Sometimes the only difference between the ancients and we moderns is that we exchanged their idols for ours. When the destruction of a culture or a people, no matter how old or contemporary, gets excused with theological invention, that’s idolatry. I assumed only intelligent, fact seeking people subscribed to BAR. From a previous comment in this forum I guess I was wrong.

  2. Robin says:

    It is a shame what this group has done in other regions. I would suppose they might justify things on grounds of the objects being idolatry. The difference between the “temple to Bel” THEN and the temple to Bel NOW — is that it is an item of history, not of worship. I don’t think anyone seriously –attn: FRANCIS above — seriously believes in this or many other ancient deities in our day. The loss is meant to destroy culture, more than anything. And yes, ISIS is a cancer, as CHARLES H noted, which needs to be excised before it causes more damage. And FRANCIS, again, it might be so that “Christ is returning soon”m but Jesus said “it is not for you to know times or seasons” and that His coming will be at “an hour when no one expects.” (See Matt 24 and Acts.) Thus, it is hard to read much into the emergence of ISIS — except trouble, massacre, pain, and subjugation or death for many.

  3. Chuck Eypper says:

    ISIS represents a cancer that needs to be excised before it is too late. If our governments won’t stop the wanton desecration of ancient sites that belong to all of mankind, then perhaps a modern Western Crusade is needed to roll back the heathen, ensure the safety of the world’s heritage, and recover ancient sites already damaged before they are totally erased.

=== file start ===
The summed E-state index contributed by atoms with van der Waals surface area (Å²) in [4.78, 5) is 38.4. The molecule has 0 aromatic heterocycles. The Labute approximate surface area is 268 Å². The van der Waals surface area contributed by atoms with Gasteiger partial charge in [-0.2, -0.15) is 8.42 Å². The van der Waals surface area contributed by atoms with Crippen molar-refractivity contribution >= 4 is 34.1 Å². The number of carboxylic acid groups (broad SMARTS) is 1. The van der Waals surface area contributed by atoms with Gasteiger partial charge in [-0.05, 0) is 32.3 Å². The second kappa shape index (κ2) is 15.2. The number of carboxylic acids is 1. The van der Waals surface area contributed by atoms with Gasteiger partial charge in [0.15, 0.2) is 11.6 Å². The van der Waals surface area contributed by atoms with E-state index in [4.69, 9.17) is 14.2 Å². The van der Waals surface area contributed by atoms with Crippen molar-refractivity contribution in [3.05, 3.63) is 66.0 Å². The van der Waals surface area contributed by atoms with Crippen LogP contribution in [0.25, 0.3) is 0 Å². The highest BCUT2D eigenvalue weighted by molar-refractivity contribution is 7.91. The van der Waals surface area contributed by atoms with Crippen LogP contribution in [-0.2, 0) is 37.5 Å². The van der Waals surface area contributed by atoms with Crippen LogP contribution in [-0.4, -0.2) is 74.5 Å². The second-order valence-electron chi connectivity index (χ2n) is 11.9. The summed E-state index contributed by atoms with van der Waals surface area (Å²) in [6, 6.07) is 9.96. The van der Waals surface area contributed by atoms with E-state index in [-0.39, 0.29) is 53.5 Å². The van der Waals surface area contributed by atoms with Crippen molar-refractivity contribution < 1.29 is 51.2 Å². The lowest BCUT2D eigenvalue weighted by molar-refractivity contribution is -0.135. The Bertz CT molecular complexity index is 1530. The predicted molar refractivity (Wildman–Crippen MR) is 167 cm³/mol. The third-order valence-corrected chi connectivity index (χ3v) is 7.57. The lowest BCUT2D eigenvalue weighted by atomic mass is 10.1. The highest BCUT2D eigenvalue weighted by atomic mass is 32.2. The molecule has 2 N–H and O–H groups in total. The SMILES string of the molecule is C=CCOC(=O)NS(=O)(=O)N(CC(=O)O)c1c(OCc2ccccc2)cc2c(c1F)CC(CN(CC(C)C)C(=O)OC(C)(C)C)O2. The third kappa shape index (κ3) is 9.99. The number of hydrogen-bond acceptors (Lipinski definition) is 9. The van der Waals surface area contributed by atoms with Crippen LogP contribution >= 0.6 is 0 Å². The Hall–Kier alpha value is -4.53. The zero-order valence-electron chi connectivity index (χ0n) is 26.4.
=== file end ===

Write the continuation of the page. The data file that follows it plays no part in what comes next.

4. Kurt says:

    A wilderness location where Solomon did building work sometime after 1017 B.C.E. (2Ch 8:1, 4) Tadmor is commonly identified with the city known to the Greeks and Romans as Palmyra. Its ruins lie in an oasis on the northern edge of the Syrian Desert about 210 km (130 mi) NE of Damascus. A nearby village is still called Tudmur by the Arabs. If correctly identified with Palmyra, Tadmor may have served as a garrison city for defending the distant northern border of Solomon’s kingdom and also as an important caravan stop.(Insight, Volume 2 it-2 pp. 1061-1062).
    Islamic State Captures Tadmur (Palmyra) in New Sudden Streak of Offensives.

  5. Francis says:

    ‘A temple to Bel’… Isn’t it Baal, instead? What if these criminal ISIS people were actually accomplishing God’s will in destroying the ancient city that had a temple to Baal? Christ is returning soon and I wouldn’t be surprised if the Lord has already started judging and condemning the false gods, using bad people like ISIS to accomplish His perfect will.

  6. Gary Harper says:

    There is very little difference between ISIS and Communism: since they are not legitimate, they seek to remove any memory of the past, so that you have nothing to look backward to. Within a generation, you will know only their slavery, and nothing else. That has always been the Statists’ plan.

  7. E. Harding says:

    Thanks, Obama.